Asking the Lord of the Harvest to Send out More Workers
This Spring, I have been spending considerable time in recruiting, talking to people who potentially might consider coming out to Taiwan to serve with us. This is one of our greatest needs and prayer requests. We have held off on starting new projects and opening up new areas for lack of workers. (You may remember the article in the last prayer letter about surveying two countryside areas in desperate need of churches.) We need coworkers to help with our three existing church plants as they work towards becoming self-supporting churches. These three are Mandarin and English-speaking. We also need to begin a whole new work in planting Taiwanese language churches and Hakka language churches. I need teams for each of these language groups, church planters who will focus on one language to master and work among its people. The Hakka and Taiwanese speakers have a much lower percentage of Christians, hovering around perhaps 1 percent, compared to the Mandarin speakers, which may be 3 to 5 percent.
This summer we will be hosting three college students on a short term mission team as well as one seminary student intern from Reformed Seminary in Orlando, Florida, who will spend the entire summer with us. I will be training him to become a missionary and he will be considering whether God is calling him to Taiwan once he finishes seminary. Please pray for us to put to the best use the people God sends to work with us this summer.
Judy and I will also be in Atlanta the first week of May at a week- long event sponsored by Mission to the World (the missions board for PCA, our denomination). Though we will continue with our current missions board, Taiwan Church Planting Partners, we also hope to form a connection with Mission to the World so they will begin sending out church-planters to Taiwan to work with us.
And finally, I have been looking at perhaps recruiting some semi- retired pastors or former missionaries to Taiwan to return to help for a few years.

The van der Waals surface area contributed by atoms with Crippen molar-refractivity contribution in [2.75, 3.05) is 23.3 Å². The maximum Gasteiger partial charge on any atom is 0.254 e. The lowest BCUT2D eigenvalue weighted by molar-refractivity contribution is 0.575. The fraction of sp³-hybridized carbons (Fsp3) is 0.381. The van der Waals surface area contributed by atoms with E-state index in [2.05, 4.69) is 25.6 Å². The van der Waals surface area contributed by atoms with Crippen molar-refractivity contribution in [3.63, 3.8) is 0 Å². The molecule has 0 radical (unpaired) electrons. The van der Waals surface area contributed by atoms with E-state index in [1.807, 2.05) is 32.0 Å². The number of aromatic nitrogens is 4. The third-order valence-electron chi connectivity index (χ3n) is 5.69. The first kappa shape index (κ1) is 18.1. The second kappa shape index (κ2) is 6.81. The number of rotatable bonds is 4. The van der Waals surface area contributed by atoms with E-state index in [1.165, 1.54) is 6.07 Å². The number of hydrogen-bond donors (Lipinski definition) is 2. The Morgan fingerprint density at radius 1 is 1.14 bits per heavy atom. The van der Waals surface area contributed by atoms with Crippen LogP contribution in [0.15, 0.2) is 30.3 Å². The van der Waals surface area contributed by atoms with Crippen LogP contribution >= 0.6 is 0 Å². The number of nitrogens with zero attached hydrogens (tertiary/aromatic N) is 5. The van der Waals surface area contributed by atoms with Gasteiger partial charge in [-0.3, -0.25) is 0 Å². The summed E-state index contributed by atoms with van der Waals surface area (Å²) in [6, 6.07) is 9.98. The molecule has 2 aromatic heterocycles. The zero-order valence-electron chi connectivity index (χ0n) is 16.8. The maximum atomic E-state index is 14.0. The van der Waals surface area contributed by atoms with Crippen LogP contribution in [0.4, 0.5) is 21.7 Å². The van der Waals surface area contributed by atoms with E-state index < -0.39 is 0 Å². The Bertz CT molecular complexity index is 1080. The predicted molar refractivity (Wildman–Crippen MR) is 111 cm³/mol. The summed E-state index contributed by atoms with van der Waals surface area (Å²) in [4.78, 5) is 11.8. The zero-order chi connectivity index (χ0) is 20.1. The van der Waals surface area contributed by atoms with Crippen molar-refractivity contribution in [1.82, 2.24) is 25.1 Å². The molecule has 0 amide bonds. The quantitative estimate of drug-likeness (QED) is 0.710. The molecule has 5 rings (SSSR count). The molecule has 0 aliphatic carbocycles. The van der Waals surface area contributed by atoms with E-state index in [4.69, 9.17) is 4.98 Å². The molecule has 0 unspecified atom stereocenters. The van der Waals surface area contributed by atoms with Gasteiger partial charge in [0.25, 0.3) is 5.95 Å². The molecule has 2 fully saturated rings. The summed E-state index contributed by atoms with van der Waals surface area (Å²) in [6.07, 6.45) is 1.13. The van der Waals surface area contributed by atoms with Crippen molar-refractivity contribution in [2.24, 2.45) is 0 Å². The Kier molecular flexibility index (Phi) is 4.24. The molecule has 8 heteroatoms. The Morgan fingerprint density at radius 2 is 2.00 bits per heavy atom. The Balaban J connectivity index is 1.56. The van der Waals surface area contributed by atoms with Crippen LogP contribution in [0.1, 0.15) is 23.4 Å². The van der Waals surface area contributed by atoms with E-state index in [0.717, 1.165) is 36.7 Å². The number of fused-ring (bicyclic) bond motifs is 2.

Many emails, phone conversations and meetings have been spent towards these goals. Please pray that God will give fruit to these labors, that is, an increase in laborers themselves.
Another objective of our time in the U.S. has been to report back to our supporting churches. This we have quite enjoyed, renewing old friendships and seeing how the churches have grown in the three years that we have been away. We are also trying to raise more financial support. This is not something we are very good at doing. So please pray that God will raise up people and churches to become long-term partners, contributing to our monthly budget needs. (Last year our support level averaged $2500/month.) God always has provide for our needs, but we seek to build up a more regular support base. As is often the case of missionaries on the field, over time, some supporters will drop away for various reasons, and the missionary's time in the U.S. always needs to be spent filling up the gaps that have developed.
That is just the way God designed the mission field. Your home churches give you support so that you can bring the Gospel free of charge to people on the mission field. The missionary offers his message freely to non-believers, just as the Gospel itself is a proclamation of the free gift of salvation through Jesus Christ. "For it is by grace you have been saved, through faith, and this is not of yourself, it is the gift of God, not of works, so that no man can boast." Ephesians 2:8-9
And as the churches on the mission field grow, they will support their own pastors. And they in turn will send out missionaries to other areas, just as the Korean churches are doing now. We thank all of you who, by your sacrificial giving, are already enabling us to preach the Gospel free of charge to the people of Taiwan.
Judy: please put us on your calendar and pray for our return to Taiwan on June 6. The flight is 21 hours, not counting the 3 hours of driving time to and from the airport. After several months of wonderful weather in Alabama, we will be returning to Taiwan at its peak summer heat months. The humidity in Taiwan is simply overwhelming, hindering sleep and overall health. Please pray for our physical, mental, emotional adjustment. Please pray for the children, as occasionally, one would express slight reluctance at returning to Taiwan; they've really enjoyed Alabama.
Thanks again to all of you. In Christ, The LINTONS
Support address: Make out check to "Taiwan Church Planting
Partners", mark "for Lintons" on the memo line, and mail to:
Taiwan Church Planting Partners
If you have any questions, please call: 215.568.3120